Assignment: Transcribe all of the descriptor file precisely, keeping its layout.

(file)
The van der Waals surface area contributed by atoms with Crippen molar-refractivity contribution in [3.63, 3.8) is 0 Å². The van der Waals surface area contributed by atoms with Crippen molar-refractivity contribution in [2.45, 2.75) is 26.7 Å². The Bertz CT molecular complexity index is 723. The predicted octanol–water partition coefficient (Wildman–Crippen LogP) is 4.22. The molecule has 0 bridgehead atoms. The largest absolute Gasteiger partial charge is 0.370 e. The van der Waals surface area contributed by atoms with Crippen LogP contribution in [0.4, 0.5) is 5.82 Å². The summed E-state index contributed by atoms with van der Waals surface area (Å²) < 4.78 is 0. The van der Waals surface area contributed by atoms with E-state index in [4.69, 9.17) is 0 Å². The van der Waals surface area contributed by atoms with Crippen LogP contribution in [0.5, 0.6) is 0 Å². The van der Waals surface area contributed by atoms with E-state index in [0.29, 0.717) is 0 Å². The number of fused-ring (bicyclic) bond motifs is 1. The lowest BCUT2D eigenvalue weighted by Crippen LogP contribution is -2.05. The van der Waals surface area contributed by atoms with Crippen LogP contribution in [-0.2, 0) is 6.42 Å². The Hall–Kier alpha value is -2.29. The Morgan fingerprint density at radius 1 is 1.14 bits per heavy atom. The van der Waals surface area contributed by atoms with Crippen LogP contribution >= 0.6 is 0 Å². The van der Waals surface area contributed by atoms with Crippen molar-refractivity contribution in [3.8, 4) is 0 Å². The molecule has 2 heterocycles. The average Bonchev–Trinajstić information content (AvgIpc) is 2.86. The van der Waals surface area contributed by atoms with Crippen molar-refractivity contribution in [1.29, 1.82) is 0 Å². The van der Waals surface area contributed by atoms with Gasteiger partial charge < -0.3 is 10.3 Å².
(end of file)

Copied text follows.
The van der Waals surface area contributed by atoms with Crippen molar-refractivity contribution in [3.63, 3.8) is 0 Å². The van der Waals surface area contributed by atoms with Crippen molar-refractivity contribution in [2.45, 2.75) is 26.7 Å². The Bertz CT molecular complexity index is 723. The predicted octanol–water partition coefficient (Wildman–Crippen LogP) is 4.22. The molecule has 0 bridgehead atoms. The largest absolute Gasteiger partial charge is 0.370 e. The van der Waals surface area contributed by atoms with Crippen LogP contribution in [0.4, 0.5) is 5.82 Å². The summed E-state index contributed by atoms with van der Waals surface area (Å²) < 4.78 is 0. The van der Waals surface area contributed by atoms with E-state index in [4.69, 9.17) is 0 Å². The van der Waals surface area contributed by atoms with Crippen LogP contribution in [0.5, 0.6) is 0 Å². The van der Waals surface area contributed by atoms with E-state index in [0.29, 0.717) is 0 Å². The number of fused-ring (bicyclic) bond motifs is 1. The lowest BCUT2D eigenvalue weighted by Crippen LogP contribution is -2.05. The van der Waals surface area contributed by atoms with Crippen LogP contribution in [-0.2, 0) is 6.42 Å². The Hall–Kier alpha value is -2.29. The Morgan fingerprint density at radius 1 is 1.14 bits per heavy atom. The van der Waals surface area contributed by atoms with Crippen LogP contribution >= 0.6 is 0 Å². The van der Waals surface area contributed by atoms with Crippen molar-refractivity contribution in [3.8, 4) is 0 Å². The molecule has 2 heterocycles. The average Bonchev–Trinajstić information content (AvgIpc) is 2.86. The van der Waals surface area contributed by atoms with Crippen molar-refractivity contribution in [1.29, 1.82) is 0 Å². The van der Waals surface area contributed by atoms with Gasteiger partial charge < -0.3 is 10.3 Å².